Dr. Virgil Erickson estate establishes $150K endowment
The assortment of scholarships that Crookston High School seniors vie for each year grew by one Monday, but this one could be a bit more substantial, dollar-wise, than most.
The Crookston School Board accepted/approved the "Erickson Family Trust Endowment" for $150,000. The criteria a student would need to meet in order to receive the scholarship needs to be specified significantly beyond the current language that indicates the annual scholarship funded by the endowment would go to the "best all-around graduating senior" at CHS, board members agreed. But, for now, everyone is just thrilled to accept the endowment.
"It's overly generous," board chair Frank Fee said.
The endowment is named for Dr. Virgil Erickson, who passed away in 2011 at the age of 94. School District Business Manager Laura Lyczewski has been consulting with his Erickson's niece, who's handling the estate. She's learned in her discussions that Erickson attended high school in Crookston, had four brothers, and is buried in Oakdale Cemetery. He was the grandson of Bernard and Petra Sampson and lived on Sampson Street. Erickson moved from Crookston long ago, settling in California, where he worked as a physician at Santa Clara Valley Medical Center. In retirement, he and his wife bought a ranch and bred horses.
Lyczewski and Superintendent Chris Bates said many specifics need to be determined before all of the details regarding the endowment and scholarships it will fund are finalized. "We're asking (Erickson's niece) about the process, how much money, who gets it, what to call it...those kinds of things," Lyczewski said.
Bates said the idea is to make the money last. "Clearly, it's their money and they need to feel very comfortable with what is done with it," he said. But, he added, "At 5 percent, you could give a $7,500 annual scholarship forever. It's extremely generous and will have a major impact."
United Way grants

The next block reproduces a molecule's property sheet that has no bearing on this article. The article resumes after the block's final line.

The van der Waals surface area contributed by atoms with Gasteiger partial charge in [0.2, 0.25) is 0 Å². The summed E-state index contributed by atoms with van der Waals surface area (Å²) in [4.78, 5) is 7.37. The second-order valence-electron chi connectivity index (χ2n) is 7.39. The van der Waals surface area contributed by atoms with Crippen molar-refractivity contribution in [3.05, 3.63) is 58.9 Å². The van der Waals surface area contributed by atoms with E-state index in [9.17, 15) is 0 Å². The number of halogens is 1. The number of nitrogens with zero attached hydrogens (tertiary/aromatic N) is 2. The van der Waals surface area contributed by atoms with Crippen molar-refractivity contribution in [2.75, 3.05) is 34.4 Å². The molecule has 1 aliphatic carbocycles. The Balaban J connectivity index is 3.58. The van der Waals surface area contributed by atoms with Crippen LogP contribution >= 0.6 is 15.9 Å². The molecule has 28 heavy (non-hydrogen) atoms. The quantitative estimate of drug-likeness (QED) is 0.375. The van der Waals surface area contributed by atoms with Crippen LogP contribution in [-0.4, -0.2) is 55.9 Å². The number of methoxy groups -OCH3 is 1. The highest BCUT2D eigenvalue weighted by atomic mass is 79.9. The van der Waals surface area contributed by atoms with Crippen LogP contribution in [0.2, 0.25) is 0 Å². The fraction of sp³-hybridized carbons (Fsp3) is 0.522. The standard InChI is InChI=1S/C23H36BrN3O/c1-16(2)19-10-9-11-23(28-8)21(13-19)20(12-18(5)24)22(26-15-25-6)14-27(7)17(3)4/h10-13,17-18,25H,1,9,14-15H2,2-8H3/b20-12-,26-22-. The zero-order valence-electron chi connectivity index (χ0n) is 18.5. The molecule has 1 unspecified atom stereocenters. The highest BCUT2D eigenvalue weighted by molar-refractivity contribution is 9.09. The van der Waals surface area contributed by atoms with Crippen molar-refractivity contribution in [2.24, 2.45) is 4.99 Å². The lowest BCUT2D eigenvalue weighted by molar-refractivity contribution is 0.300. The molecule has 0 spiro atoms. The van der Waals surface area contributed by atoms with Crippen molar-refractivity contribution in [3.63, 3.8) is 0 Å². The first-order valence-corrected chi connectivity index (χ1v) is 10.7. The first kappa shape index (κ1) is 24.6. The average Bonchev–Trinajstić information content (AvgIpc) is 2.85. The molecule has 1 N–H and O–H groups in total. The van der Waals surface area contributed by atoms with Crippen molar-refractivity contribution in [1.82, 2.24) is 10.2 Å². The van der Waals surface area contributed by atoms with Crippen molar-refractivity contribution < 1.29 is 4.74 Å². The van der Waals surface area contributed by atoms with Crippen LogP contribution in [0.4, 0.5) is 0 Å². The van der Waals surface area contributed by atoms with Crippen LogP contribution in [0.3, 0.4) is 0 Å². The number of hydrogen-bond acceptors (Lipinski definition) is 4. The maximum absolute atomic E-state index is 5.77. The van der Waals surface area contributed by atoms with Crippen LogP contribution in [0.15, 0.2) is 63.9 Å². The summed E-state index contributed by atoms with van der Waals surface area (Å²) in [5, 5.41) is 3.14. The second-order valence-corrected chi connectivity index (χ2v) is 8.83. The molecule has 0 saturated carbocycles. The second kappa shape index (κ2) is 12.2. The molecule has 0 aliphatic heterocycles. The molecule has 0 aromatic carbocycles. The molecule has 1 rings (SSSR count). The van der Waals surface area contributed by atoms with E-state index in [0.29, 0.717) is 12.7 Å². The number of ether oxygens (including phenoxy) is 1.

The board also accepted two United Way of Crookston Impact grants. One, for $2,000, will go to the School Readiness program. The other, for $3,500, will go toward kindergarten and first grade at Washington School.
Washington Principal Denice Oliver, while thanking Brigette Burzette-DeLeon for applying for the $2,000 grant, said the School Readiness grant will fund book bags sent home with children in the program to share with their families.
As for the $3,500, it will help fund what has been identified as the "summer slide" that Oliver said often manifests itself when kindergartners leave on summer break and return in the fall as first graders. The grant will help fund a "summer checkout library" for kindergarten and first grade families.
Kindergartners' reading skills are assessed each spring, Oliver explained, and again in the fall when they return as first graders. The most recent data show that 56 percent of the first graders slipped one to four reading levels over the summer. Seventeen percent remained at the same level, she said, and 27 percent actually made reading level gains over the summer. It's the 56 percent that raises the biggest red flag, she said.
"What happens is they don't read over the summer and it means a lot of catch-up work that must be done for several months when they return as first graders," Oliver said. "The goal of the summer checkout library is to reduce the amount of 'summer slide' we see."